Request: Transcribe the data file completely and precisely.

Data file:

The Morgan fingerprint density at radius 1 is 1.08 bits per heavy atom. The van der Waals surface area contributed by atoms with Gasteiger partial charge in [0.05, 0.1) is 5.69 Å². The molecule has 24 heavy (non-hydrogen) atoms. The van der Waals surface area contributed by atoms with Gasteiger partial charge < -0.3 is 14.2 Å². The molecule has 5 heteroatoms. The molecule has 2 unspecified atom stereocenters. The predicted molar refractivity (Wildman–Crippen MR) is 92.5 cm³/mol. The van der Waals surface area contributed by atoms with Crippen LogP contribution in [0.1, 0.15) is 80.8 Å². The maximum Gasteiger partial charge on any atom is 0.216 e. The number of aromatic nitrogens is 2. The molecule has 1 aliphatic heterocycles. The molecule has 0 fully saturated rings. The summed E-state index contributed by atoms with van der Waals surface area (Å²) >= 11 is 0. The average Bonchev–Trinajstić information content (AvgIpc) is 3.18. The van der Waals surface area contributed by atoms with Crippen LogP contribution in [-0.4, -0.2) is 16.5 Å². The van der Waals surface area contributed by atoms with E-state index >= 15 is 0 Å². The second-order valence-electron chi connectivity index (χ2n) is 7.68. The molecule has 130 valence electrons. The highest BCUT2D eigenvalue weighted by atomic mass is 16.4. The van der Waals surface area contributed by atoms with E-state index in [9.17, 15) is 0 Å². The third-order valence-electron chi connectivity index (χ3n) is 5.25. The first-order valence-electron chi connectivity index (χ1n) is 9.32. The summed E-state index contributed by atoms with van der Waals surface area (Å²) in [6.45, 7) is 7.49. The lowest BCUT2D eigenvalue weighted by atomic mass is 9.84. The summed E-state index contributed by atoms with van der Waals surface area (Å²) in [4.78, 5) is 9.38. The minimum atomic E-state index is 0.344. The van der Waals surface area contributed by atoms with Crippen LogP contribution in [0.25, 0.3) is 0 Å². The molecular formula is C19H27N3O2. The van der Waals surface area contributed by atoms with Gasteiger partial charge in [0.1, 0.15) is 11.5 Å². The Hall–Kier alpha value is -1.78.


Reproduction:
The Morgan fingerprint density at radius 1 is 1.08 bits per heavy atom. The van der Waals surface area contributed by atoms with Gasteiger partial charge in [0.05, 0.1) is 5.69 Å². The molecule has 24 heavy (non-hydrogen) atoms. The van der Waals surface area contributed by atoms with Gasteiger partial charge < -0.3 is 14.2 Å². The molecule has 5 heteroatoms. The molecule has 2 unspecified atom stereocenters. The predicted molar refractivity (Wildman–Crippen MR) is 92.5 cm³/mol. The van der Waals surface area contributed by atoms with Crippen LogP contribution in [0.1, 0.15) is 80.8 Å². The maximum Gasteiger partial charge on any atom is 0.216 e. The number of aromatic nitrogens is 2. The molecule has 1 aliphatic heterocycles. The molecule has 0 fully saturated rings. The summed E-state index contributed by atoms with van der Waals surface area (Å²) >= 11 is 0. The average Bonchev–Trinajstić information content (AvgIpc) is 3.18. The van der Waals surface area contributed by atoms with Crippen LogP contribution in [-0.4, -0.2) is 16.5 Å². The van der Waals surface area contributed by atoms with E-state index >= 15 is 0 Å². The second-order valence-electron chi connectivity index (χ2n) is 7.68. The molecule has 130 valence electrons. The highest BCUT2D eigenvalue weighted by atomic mass is 16.4. The van der Waals surface area contributed by atoms with E-state index in [9.17, 15) is 0 Å². The third-order valence-electron chi connectivity index (χ3n) is 5.25. The first-order valence-electron chi connectivity index (χ1n) is 9.32. The summed E-state index contributed by atoms with van der Waals surface area (Å²) in [6.45, 7) is 7.49. The lowest BCUT2D eigenvalue weighted by atomic mass is 9.84. The summed E-state index contributed by atoms with van der Waals surface area (Å²) in [4.78, 5) is 9.38. The minimum atomic E-state index is 0.344. The van der Waals surface area contributed by atoms with Crippen LogP contribution in [0.25, 0.3) is 0 Å². The molecular formula is C19H27N3O2. The van der Waals surface area contributed by atoms with Gasteiger partial charge in [0.1, 0.15) is 11.5 Å². The Hall–Kier alpha value is -1.78.